The procedure normally involves a doctor inserting the pacemaker near the collarbone, according to Mayo Clinic. A hospital stay of at least a day is usually required.
As Netanyahu spoke, thousands of Israelis camped out in Jerusalem's main park, just a short walk from the Knesset, after completing a four-day march from Tel Aviv to rally opposition to the judicial overhaul. Late Saturday, hundreds of thousands of Israelis took to the streets in Tel Aviv and other cities in a last-ditch show of force hoping to head off the judicial overhaul.
In scorching heat that reached 33C, the procession into Jerusalem turned the city's main entrance into a sea of blue and white Israeli flags as marchers completed the last leg of a four-day, 70-kilometre trek from Tel Aviv.
The marchers, who grew from hundreds to thousands as the march progressed, were welcomed in Jerusalem by throngs of cheering protesters before they set up camp in rows of small white tents.
The proposed overhaul has drawn harsh criticism from business and medical leaders, and a fast-rising number of military reservists in key units have said they will stop reporting for duty if the plan passes, raising concern that Israel's security could be threatened. An additional 10,000 reservists announced they were suspending duty Saturday night, according to "Brothers in Arms," a protest group representing retired soldiers.
More than 100 top former security chiefs, including retired military commanders, police commissioners and heads of intelligence agencies, joined those calls on Saturday, signing a letter to Netanyahu accusing him of compromising Israel’s military and urging him to halt the legislation.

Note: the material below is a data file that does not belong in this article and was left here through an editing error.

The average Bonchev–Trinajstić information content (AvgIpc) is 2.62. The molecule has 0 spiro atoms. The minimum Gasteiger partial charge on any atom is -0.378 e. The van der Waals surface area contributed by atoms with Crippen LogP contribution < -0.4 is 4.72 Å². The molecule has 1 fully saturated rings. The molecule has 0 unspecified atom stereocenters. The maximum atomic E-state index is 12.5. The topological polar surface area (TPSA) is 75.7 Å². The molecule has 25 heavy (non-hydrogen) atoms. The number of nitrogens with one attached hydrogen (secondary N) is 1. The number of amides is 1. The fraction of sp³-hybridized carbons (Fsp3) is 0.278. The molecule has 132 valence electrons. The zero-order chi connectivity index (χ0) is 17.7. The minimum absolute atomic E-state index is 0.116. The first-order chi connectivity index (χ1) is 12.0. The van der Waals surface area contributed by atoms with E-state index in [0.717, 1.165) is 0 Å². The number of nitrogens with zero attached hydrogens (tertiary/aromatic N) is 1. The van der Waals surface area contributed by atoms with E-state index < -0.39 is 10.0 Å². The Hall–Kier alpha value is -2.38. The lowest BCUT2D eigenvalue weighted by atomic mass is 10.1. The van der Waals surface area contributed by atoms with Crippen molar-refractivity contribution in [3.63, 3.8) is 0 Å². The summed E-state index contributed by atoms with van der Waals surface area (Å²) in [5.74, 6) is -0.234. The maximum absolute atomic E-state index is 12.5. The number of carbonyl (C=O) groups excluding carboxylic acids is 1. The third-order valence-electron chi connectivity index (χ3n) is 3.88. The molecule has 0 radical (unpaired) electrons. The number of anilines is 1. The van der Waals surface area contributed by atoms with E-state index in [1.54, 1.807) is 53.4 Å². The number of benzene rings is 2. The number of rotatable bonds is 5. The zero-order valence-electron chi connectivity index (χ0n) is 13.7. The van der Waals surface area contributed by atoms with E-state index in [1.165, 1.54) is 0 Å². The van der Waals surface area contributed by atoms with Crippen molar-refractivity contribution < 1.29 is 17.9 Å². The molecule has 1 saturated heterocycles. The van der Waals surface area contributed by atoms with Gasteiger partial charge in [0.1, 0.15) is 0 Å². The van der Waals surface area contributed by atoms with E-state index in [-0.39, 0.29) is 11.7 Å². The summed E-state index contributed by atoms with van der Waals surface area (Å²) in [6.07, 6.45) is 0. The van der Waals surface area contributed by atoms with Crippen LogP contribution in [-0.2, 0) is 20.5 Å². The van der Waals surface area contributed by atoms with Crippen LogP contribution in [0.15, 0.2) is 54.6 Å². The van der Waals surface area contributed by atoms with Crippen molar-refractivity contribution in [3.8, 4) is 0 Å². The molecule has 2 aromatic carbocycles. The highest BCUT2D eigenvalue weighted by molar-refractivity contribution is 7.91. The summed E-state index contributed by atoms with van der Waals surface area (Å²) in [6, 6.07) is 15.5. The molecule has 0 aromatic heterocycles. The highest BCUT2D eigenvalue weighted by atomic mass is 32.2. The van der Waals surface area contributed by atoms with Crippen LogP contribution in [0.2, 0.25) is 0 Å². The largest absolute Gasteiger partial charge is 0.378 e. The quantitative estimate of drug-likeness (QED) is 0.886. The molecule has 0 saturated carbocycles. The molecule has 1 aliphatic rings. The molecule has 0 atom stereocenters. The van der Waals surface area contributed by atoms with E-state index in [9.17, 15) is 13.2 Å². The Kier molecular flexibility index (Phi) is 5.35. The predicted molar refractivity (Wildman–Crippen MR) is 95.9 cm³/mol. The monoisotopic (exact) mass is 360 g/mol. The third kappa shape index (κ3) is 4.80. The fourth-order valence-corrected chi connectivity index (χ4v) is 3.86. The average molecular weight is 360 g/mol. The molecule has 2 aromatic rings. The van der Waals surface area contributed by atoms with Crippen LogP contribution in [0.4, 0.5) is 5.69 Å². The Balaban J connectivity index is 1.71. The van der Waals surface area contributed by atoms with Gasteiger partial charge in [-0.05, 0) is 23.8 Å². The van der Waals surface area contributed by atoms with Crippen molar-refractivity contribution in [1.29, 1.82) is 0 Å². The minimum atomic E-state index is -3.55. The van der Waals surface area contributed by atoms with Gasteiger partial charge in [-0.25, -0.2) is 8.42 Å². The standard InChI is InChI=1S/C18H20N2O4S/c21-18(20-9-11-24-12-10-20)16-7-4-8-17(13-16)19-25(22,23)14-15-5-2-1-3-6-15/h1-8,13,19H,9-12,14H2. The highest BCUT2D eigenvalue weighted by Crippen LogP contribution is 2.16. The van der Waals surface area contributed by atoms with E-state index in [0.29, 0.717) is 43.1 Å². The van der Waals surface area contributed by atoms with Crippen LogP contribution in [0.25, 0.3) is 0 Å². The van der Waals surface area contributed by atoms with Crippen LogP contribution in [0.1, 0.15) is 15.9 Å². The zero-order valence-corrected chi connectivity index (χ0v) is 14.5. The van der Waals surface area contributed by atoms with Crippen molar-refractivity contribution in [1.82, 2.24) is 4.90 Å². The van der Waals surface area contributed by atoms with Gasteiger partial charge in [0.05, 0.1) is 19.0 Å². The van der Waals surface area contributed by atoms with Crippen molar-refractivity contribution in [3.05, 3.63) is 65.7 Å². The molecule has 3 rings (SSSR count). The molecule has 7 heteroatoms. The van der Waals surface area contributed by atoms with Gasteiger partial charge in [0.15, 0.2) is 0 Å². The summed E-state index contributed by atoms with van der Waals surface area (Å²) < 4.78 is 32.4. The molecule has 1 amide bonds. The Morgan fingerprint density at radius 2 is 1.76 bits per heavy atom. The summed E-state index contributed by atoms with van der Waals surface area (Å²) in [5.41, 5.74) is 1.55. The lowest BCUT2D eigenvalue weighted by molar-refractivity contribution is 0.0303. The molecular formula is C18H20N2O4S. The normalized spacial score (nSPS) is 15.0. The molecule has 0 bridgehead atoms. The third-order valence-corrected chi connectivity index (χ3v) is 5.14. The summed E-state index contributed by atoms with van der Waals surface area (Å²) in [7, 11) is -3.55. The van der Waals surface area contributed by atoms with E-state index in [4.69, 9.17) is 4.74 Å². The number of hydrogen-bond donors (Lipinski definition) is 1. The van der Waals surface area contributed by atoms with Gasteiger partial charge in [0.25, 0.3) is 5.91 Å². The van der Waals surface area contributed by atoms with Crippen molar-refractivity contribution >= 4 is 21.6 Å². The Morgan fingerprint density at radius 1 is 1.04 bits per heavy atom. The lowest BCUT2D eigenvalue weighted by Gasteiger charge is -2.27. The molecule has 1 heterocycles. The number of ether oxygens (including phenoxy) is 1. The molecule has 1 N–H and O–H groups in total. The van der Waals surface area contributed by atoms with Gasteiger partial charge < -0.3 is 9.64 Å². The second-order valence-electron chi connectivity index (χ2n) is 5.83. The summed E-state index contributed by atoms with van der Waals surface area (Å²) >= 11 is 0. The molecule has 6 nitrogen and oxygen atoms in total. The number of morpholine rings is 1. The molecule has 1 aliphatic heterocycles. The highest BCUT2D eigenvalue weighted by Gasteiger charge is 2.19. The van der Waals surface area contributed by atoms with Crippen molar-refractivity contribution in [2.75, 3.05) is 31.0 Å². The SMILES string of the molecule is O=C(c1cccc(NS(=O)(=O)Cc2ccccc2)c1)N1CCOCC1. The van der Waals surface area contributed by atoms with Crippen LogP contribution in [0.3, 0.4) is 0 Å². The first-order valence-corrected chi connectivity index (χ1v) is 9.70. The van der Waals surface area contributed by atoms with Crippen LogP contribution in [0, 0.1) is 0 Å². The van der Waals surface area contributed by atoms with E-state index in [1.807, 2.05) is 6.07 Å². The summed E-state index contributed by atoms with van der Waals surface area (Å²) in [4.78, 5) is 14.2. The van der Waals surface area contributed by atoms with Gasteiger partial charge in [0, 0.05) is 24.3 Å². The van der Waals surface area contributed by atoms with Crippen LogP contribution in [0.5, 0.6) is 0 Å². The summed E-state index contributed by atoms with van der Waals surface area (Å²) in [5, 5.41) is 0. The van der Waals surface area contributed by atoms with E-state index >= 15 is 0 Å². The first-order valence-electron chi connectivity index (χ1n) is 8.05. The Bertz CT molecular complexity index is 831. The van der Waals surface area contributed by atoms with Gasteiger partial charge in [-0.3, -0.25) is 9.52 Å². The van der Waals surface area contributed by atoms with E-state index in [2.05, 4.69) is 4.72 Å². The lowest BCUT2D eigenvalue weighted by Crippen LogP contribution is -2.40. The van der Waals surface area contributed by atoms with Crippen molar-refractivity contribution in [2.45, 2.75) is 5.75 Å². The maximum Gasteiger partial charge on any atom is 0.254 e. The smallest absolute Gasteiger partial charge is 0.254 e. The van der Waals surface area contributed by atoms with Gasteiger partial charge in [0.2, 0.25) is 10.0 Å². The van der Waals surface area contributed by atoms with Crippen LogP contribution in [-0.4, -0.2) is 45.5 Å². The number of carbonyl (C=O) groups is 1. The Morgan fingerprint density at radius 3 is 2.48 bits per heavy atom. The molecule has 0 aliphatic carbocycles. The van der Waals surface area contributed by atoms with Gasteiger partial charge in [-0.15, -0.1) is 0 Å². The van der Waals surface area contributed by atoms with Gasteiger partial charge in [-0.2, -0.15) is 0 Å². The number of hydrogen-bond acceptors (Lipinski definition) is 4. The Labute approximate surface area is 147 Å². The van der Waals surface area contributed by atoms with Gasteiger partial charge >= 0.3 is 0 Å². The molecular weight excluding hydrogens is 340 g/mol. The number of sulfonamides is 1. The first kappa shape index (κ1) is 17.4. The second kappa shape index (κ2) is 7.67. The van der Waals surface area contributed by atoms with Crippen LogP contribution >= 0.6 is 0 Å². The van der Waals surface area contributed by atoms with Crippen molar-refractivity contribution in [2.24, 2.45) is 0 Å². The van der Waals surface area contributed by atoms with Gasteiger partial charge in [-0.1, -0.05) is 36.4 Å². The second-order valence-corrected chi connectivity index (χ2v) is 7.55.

The signatories included Ehud Barak, a former Israeli prime minister, and Moshe Yaalon, a former army chief and defence minister. Both are political rivals of Netanyahu.
“The legislation is crushing those things shared by Israeli society, is tearing the people apart, disintegrating the IDF and inflicting fatal blows on Israel’s security,” the former officials wrote.
In his statement, Netanyahu said he would continue to seek a compromise with his opponents. He paused the plan in March after widespread demonstrations, but he revived it last month after compromise talks collapsed.
Israel Katz, a senior Cabinet minister from Netanyahu’s Likud party, said the bill would pass one way or another Monday and rejected the pressure from the ranks of the military, the most respected institution among Israel's Jewish majority. “There is a clear attempt here to use military service to force the government to change policy,” he told Channel 12 TV.
The overhaul measure would limit the Supreme Court's oversight powers by preventing judges from striking down government decisions on the basis that they are “unreasonable.”
Proponents say the current “reasonability” standard gives judges excessive powers over decision-making by elected officials. Critics say removing the standard, which is invoked only in rare cases, would allow the government to pass arbitrary decisions, make improper appointments or firings and open the door to corruption.
Monday's vote would mark the first major piece of legislation to be approved.
The overhaul also calls for other sweeping changes aimed at curbing the powers of the judiciary, from limiting the Supreme Court’s ability to challenge parliamentary decisions, to changing the way judges are selected.
Protesters, who come from a wide swath of Israeli society, see the overhaul as a power grab fueled by personal and political grievances of Netanyahu, who is on trial for corruption charges, and his partners, who want to deepen Israel’s control of the occupied West Bank and perpetuate controversial draft exemptions for ultra-Orthodox men.